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Friday, November 29, 2013

It's A Slippery Slope

It's not a fallacy to make a "slippery slope" argument. If you said it more articulately, you'd say, "In my view, you have removed the basis upon which we make a principled distinction." That's a perfectly reasonable argument to make, no?

You could, I suppose, question the premises which led to this claim in particular; it might even be a non sequitur. But in itself, it's not a fallacy.

I saw this on a chart of fallacies yesterday, and it got on my nerves. I speculate that those who take a dim view of the relation of morality and law would be tempted to classify "slippery slope" arguments as fallacies.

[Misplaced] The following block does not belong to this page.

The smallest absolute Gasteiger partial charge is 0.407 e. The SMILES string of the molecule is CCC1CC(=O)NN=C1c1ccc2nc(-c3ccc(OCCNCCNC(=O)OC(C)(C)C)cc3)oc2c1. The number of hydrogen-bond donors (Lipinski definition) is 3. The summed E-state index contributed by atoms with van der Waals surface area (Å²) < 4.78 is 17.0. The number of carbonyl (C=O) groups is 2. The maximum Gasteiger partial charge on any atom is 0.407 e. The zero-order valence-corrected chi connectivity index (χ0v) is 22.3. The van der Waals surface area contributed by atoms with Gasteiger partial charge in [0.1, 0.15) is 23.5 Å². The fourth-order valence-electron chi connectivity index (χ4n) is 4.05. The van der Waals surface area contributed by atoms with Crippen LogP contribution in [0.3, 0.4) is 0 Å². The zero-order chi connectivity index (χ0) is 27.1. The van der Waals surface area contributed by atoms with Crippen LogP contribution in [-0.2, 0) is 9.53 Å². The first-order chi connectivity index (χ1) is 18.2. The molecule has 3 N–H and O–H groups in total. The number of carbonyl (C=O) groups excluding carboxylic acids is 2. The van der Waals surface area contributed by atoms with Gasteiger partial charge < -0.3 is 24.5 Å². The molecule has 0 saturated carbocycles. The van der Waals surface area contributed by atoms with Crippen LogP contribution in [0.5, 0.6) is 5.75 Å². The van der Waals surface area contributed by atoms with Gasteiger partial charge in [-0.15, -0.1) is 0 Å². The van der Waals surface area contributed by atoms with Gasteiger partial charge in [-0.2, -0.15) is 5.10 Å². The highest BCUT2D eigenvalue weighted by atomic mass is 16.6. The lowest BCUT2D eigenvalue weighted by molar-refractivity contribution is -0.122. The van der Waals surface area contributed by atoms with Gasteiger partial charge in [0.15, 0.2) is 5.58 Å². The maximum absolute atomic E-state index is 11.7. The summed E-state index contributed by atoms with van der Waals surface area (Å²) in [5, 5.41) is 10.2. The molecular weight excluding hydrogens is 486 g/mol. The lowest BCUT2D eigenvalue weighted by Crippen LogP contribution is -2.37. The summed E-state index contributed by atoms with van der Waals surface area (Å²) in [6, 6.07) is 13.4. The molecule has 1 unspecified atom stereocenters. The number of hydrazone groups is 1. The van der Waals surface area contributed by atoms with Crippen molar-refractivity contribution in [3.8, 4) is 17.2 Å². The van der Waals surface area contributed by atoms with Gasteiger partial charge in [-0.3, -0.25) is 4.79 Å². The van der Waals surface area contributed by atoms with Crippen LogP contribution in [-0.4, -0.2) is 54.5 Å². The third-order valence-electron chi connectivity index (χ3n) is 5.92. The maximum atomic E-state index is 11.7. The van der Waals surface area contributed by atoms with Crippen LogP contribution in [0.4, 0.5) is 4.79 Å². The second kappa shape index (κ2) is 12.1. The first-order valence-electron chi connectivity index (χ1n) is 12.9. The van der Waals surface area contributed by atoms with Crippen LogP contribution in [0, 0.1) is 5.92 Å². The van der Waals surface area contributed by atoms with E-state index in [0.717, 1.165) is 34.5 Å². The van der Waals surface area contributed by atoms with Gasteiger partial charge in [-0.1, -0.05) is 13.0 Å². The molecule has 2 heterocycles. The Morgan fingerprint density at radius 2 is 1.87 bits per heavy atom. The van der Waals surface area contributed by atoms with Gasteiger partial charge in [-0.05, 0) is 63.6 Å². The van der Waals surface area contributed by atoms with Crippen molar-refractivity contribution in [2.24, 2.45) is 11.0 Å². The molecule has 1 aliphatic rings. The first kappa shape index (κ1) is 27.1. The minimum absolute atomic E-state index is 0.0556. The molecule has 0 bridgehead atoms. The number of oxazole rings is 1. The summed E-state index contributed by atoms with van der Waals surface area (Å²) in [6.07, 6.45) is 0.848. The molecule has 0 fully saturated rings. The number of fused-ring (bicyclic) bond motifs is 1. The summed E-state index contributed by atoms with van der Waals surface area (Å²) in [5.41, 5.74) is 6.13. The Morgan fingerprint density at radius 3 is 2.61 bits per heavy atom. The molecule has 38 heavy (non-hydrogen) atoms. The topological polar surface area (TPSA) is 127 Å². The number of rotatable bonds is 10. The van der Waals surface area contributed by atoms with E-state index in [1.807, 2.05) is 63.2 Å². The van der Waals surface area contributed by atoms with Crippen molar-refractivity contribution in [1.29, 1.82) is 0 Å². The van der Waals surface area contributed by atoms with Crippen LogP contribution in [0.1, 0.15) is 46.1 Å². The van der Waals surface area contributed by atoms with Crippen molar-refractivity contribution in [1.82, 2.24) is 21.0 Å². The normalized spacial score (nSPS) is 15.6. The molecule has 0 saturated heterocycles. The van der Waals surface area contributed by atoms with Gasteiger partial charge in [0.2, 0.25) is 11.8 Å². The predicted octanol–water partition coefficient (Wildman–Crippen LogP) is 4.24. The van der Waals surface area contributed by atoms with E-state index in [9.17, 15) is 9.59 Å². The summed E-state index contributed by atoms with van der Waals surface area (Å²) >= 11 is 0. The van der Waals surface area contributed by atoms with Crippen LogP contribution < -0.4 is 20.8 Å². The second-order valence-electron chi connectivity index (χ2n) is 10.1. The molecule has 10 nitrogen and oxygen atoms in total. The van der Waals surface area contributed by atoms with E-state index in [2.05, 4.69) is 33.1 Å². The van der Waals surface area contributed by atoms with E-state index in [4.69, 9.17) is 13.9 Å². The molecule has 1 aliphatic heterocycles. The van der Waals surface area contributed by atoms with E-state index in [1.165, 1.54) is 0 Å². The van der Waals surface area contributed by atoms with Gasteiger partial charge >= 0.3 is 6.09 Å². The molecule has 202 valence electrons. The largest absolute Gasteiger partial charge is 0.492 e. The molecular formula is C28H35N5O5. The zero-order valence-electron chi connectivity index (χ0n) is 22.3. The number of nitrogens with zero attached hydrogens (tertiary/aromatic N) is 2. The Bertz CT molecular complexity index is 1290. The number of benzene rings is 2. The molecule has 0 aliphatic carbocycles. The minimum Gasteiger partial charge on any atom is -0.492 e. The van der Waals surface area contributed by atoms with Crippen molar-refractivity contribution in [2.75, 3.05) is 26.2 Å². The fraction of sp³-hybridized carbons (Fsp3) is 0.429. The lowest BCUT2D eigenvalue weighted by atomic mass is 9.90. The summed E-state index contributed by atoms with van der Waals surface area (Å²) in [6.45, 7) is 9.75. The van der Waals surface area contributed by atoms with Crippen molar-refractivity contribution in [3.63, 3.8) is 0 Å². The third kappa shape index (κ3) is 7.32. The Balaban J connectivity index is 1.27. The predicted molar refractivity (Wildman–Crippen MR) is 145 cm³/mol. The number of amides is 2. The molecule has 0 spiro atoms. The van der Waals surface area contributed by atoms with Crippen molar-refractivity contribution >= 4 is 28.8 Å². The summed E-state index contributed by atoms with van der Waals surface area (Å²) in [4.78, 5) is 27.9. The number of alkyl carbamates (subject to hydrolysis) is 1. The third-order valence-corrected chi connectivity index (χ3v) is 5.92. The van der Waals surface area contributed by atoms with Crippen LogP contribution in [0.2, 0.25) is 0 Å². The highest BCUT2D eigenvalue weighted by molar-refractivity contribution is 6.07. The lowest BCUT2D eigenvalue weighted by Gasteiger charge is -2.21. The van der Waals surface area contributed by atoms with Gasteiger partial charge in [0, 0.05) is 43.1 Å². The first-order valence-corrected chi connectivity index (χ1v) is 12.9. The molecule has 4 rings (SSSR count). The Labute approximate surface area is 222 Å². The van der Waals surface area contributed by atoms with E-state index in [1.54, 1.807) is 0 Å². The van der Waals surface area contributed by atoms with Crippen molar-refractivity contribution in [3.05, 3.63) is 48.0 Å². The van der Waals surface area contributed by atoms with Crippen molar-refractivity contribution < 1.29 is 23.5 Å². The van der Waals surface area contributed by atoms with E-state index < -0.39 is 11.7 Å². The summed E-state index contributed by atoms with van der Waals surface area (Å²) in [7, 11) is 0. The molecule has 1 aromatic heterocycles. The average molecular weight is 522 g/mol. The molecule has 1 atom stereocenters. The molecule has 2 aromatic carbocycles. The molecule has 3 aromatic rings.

In other news, I received this argument in basic form the other day:

No intelligent person believes in the supernatural.

You are an intelligent person.

Therefore, you must have some other evil reason to believe what you do concerning the supernatural.

[Me again] Um, your first premise is absurdly false. How you could say this with a straight face, I don't know. I'd like to think we could do better.

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